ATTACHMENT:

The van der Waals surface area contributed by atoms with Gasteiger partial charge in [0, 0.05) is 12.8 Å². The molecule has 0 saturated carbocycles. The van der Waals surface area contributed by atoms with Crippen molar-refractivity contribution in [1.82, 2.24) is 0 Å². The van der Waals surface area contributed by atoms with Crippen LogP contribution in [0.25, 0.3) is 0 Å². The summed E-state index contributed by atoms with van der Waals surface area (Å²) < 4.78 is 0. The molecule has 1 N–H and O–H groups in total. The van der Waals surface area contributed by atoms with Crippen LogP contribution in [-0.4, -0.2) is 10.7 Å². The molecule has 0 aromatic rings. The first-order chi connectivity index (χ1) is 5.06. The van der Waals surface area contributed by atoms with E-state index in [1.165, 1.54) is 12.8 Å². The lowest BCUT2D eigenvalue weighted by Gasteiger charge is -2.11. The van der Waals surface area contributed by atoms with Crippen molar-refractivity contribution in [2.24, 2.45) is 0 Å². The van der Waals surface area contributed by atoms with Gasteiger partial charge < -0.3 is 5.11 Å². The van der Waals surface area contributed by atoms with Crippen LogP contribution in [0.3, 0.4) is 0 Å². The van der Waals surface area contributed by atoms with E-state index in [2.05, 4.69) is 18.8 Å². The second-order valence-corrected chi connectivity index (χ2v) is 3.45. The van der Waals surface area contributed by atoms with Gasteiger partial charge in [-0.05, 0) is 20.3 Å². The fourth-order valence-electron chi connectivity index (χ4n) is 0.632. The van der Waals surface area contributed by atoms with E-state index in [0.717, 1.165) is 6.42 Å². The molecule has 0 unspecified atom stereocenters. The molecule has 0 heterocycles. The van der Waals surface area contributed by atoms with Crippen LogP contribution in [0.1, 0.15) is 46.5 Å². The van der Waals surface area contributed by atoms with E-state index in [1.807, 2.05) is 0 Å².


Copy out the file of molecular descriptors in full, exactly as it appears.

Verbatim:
The van der Waals surface area contributed by atoms with Gasteiger partial charge in [0, 0.05) is 12.8 Å². The molecule has 0 saturated carbocycles. The van der Waals surface area contributed by atoms with Crippen molar-refractivity contribution in [1.82, 2.24) is 0 Å². The van der Waals surface area contributed by atoms with Crippen LogP contribution in [0.25, 0.3) is 0 Å². The summed E-state index contributed by atoms with van der Waals surface area (Å²) < 4.78 is 0. The molecule has 1 N–H and O–H groups in total. The van der Waals surface area contributed by atoms with Crippen LogP contribution in [-0.4, -0.2) is 10.7 Å². The molecule has 0 aromatic rings. The first-order chi connectivity index (χ1) is 5.06. The van der Waals surface area contributed by atoms with E-state index in [1.165, 1.54) is 12.8 Å². The lowest BCUT2D eigenvalue weighted by Gasteiger charge is -2.11. The van der Waals surface area contributed by atoms with Crippen molar-refractivity contribution in [2.24, 2.45) is 0 Å². The van der Waals surface area contributed by atoms with Gasteiger partial charge < -0.3 is 5.11 Å². The van der Waals surface area contributed by atoms with Crippen LogP contribution in [0.3, 0.4) is 0 Å². The van der Waals surface area contributed by atoms with E-state index in [2.05, 4.69) is 18.8 Å². The second-order valence-corrected chi connectivity index (χ2v) is 3.45. The van der Waals surface area contributed by atoms with Gasteiger partial charge in [-0.05, 0) is 20.3 Å². The fourth-order valence-electron chi connectivity index (χ4n) is 0.632. The van der Waals surface area contributed by atoms with E-state index in [0.717, 1.165) is 6.42 Å². The molecule has 0 unspecified atom stereocenters. The molecule has 0 heterocycles. The van der Waals surface area contributed by atoms with Crippen LogP contribution in [0.1, 0.15) is 46.5 Å². The van der Waals surface area contributed by atoms with E-state index in [1.807, 2.05) is 0 Å².